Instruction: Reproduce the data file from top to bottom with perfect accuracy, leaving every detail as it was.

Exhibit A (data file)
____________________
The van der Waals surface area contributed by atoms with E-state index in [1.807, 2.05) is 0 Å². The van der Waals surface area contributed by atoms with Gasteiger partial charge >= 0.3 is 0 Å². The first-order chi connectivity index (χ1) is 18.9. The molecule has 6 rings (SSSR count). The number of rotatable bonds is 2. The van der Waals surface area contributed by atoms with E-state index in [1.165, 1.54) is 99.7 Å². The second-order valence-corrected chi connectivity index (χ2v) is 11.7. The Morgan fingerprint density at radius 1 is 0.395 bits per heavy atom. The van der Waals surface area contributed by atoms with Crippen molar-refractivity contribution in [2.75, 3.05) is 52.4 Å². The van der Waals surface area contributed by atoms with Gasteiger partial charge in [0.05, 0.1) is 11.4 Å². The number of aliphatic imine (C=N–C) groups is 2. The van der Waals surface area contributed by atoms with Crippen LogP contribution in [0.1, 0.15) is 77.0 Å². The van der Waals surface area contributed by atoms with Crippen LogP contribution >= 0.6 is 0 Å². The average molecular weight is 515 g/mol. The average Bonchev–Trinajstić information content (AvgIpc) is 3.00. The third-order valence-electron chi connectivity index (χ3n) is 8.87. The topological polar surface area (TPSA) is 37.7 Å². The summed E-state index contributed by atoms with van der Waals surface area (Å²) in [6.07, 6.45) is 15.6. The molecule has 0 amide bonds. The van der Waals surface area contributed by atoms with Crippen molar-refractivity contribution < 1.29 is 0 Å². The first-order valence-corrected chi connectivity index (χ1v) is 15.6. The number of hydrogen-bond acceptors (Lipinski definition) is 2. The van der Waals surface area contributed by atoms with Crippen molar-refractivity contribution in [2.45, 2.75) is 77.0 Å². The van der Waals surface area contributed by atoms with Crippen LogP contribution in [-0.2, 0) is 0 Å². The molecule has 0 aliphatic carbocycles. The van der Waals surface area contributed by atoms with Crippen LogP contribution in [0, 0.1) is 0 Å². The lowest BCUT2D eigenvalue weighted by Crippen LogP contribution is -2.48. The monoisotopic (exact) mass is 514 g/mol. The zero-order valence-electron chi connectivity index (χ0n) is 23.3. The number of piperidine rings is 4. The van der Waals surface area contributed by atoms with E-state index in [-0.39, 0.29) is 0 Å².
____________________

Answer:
The van der Waals surface area contributed by atoms with E-state index in [1.807, 2.05) is 0 Å². The van der Waals surface area contributed by atoms with Gasteiger partial charge >= 0.3 is 0 Å². The first-order chi connectivity index (χ1) is 18.9. The molecule has 6 rings (SSSR count). The number of rotatable bonds is 2. The van der Waals surface area contributed by atoms with E-state index in [1.165, 1.54) is 99.7 Å². The second-order valence-corrected chi connectivity index (χ2v) is 11.7. The Morgan fingerprint density at radius 1 is 0.395 bits per heavy atom. The van der Waals surface area contributed by atoms with Crippen molar-refractivity contribution in [2.75, 3.05) is 52.4 Å². The van der Waals surface area contributed by atoms with Gasteiger partial charge in [0.05, 0.1) is 11.4 Å². The number of aliphatic imine (C=N–C) groups is 2. The van der Waals surface area contributed by atoms with Crippen LogP contribution in [0.1, 0.15) is 77.0 Å². The van der Waals surface area contributed by atoms with Crippen LogP contribution >= 0.6 is 0 Å². The average molecular weight is 515 g/mol. The average Bonchev–Trinajstić information content (AvgIpc) is 3.00. The third-order valence-electron chi connectivity index (χ3n) is 8.87. The topological polar surface area (TPSA) is 37.7 Å². The summed E-state index contributed by atoms with van der Waals surface area (Å²) in [6.07, 6.45) is 15.6. The molecule has 0 amide bonds. The van der Waals surface area contributed by atoms with Crippen molar-refractivity contribution < 1.29 is 0 Å². The first-order valence-corrected chi connectivity index (χ1v) is 15.6. The number of hydrogen-bond acceptors (Lipinski definition) is 2. The van der Waals surface area contributed by atoms with Crippen molar-refractivity contribution in [2.45, 2.75) is 77.0 Å². The van der Waals surface area contributed by atoms with Crippen LogP contribution in [-0.2, 0) is 0 Å². The molecule has 0 aliphatic carbocycles. The van der Waals surface area contributed by atoms with Crippen LogP contribution in [0, 0.1) is 0 Å². The lowest BCUT2D eigenvalue weighted by Crippen LogP contribution is -2.48. The monoisotopic (exact) mass is 514 g/mol. The zero-order valence-electron chi connectivity index (χ0n) is 23.3. The number of piperidine rings is 4. The van der Waals surface area contributed by atoms with E-state index in [-0.39, 0.29) is 0 Å².